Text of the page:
# Expected value of random walk over signed network

A connected weighted graph $$G(V,E,W)$$ is give, where $$w_{uv}$$ corresponds to the probability to jump from node $$u$$ to node $$v$$. Also, a function $$l$$ maps nodes with positive and negative labels, where $$V_+$$ are the nodes having positive label (+1) and $$V_-$$ are the ones having negative label (-1). Assuming to have a random walk starting visiting nodes in the graph (with no assumption about the starting node) is possible to estimate (in expected value) $$S$$, i.e. the number of steps presenting consecutively same label (positive or negative)?

I'm trying to understand which is the average length of subsequences of having the same label without any assumption on edges distribution (in a random graph configuration).

• Without any assumptions whatsoever, the expected value is $2$, since if we don't know anything about $V_+$ and $V_-$ and how they interact with the graph and its weights, then each step has a fifty-fifty chance of switching to the other label. I don't think that's the sort of answer you're looking for, though; can you clarify? Jun 12, 2020 at 15:52
• Knowing the relative size of the two groups should not help? Anyway knowing adjacency matrix do you think should be possible to get an expected length of subsequence? I'm imagining a matrix where, depending on the seed node (row-i) we then know the expected value Jun 12, 2020 at 15:57

If you have the adjacency matrix and want to compute the expected time to stay in $$V^-$$ (for instance) starting from various vertices in $$V^-$$, then we first want to simplify the adjacency matrix to get rid of the useless information about $$V^+$$. We want to work with the $$|V^-|$$ by $$|V^-|$$ matrix $$A$$ where the $$(u,v)$$ entry is still $$w_{uv}$$, but only the vertices from $$V^-$$ are present. (So instead of summing to $$1$$, row $$u$$ should sum to the probability that a transition from $$u$$ leads to another vertex in $$V^-$$.)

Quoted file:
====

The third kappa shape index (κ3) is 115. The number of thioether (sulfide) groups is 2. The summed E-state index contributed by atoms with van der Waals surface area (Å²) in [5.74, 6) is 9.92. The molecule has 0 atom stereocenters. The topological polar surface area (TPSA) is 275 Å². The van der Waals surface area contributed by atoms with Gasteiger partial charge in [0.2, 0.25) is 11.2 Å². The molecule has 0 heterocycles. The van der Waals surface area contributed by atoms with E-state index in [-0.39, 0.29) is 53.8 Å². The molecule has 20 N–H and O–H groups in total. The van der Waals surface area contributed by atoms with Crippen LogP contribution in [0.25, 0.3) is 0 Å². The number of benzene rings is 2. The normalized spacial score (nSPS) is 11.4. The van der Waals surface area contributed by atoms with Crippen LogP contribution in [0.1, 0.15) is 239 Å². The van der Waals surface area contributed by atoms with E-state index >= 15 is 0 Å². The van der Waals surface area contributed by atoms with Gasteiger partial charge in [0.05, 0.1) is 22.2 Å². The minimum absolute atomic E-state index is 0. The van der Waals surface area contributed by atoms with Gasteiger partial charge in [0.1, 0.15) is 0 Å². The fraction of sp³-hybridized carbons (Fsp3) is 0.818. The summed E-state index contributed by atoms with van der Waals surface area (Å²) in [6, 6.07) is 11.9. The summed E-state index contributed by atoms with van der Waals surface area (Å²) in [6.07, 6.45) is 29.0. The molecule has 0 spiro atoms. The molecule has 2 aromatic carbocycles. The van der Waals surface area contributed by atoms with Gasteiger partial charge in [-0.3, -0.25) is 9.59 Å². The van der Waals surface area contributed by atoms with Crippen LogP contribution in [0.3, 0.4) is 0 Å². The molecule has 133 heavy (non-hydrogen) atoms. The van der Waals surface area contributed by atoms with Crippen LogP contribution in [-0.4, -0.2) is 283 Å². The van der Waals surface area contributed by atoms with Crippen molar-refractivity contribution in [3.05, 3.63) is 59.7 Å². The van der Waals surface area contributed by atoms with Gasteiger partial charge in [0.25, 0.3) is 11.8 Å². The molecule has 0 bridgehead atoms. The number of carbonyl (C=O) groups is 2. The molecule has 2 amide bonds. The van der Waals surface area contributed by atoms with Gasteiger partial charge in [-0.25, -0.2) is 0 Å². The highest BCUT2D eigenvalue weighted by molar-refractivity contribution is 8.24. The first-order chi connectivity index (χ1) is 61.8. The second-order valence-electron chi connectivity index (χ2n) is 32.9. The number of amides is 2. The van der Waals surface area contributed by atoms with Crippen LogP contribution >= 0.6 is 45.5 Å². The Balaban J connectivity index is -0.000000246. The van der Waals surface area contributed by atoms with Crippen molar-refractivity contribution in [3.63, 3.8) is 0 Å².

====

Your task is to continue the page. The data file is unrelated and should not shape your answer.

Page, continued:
Then if we start with a column vector $$\mathbf x$$ describing a probability distribution over states in $$V^-$$ (which could just have probability $$1$$ on a single state), then $$A \mathbf x$$ will be a sort-of-probability distribution over the state after one step: it will tell us the probabilities for every next state in $$V^-$$, but transitions to $$V^+$$ will just disappear. The sum of the components of $$A\mathbf x$$, which is $$\mathbf 1^{\mathsf T}A\mathbf x$$ algebraically, will be the probability of staying in $$V^-$$ after one step.
More generally, $$\mathbf 1^{\mathsf T}A^k \mathbf x$$ will give us the probability of staying in $$V^-$$ after $$k$$ steps. So if we want to know the total number of vertices we visited in $$V^-$$ before moving to $$V^+$$, that's going to be $$\mathbf 1^{\mathsf T}(I + A + A^2 + \dots )\mathbf x$$, which simplifies to $$\mathbf 1^{\mathsf T}(I - A)^{-1}\mathbf x$$.
So $$\mathbf 1^{\mathsf T}(I - A)^{-1}$$ tells you the vector of expected lengths of stays in $$V^-$$ for all starting vertices in $$V^-$$. (It counts the starting vertex as well, so if a vertex always transitions to $$V^+$$, it'll have an expected length of $$1$$.)
We can do this for both $$V^+$$ and $$V^-$$ at the same time if we work with the bigger matrix $$A = \begin{bmatrix}A^- & 0 \\ 0 & A^+\end{bmatrix},$$ where $$A^-$$ is the $$V^- \to V^-$$ transition matrix and $$A^+$$ is the $$V^+ \to V^+$$ transition matrix. (So we take the adjacency matrix for the graph and wipe out the entries that go from one set to the other.) But this is a block matrix and the inverses $$(I - A^-)^{-1}$$ and $$(I - A^+)^{-1}$$ are going to be completely independent, anyway.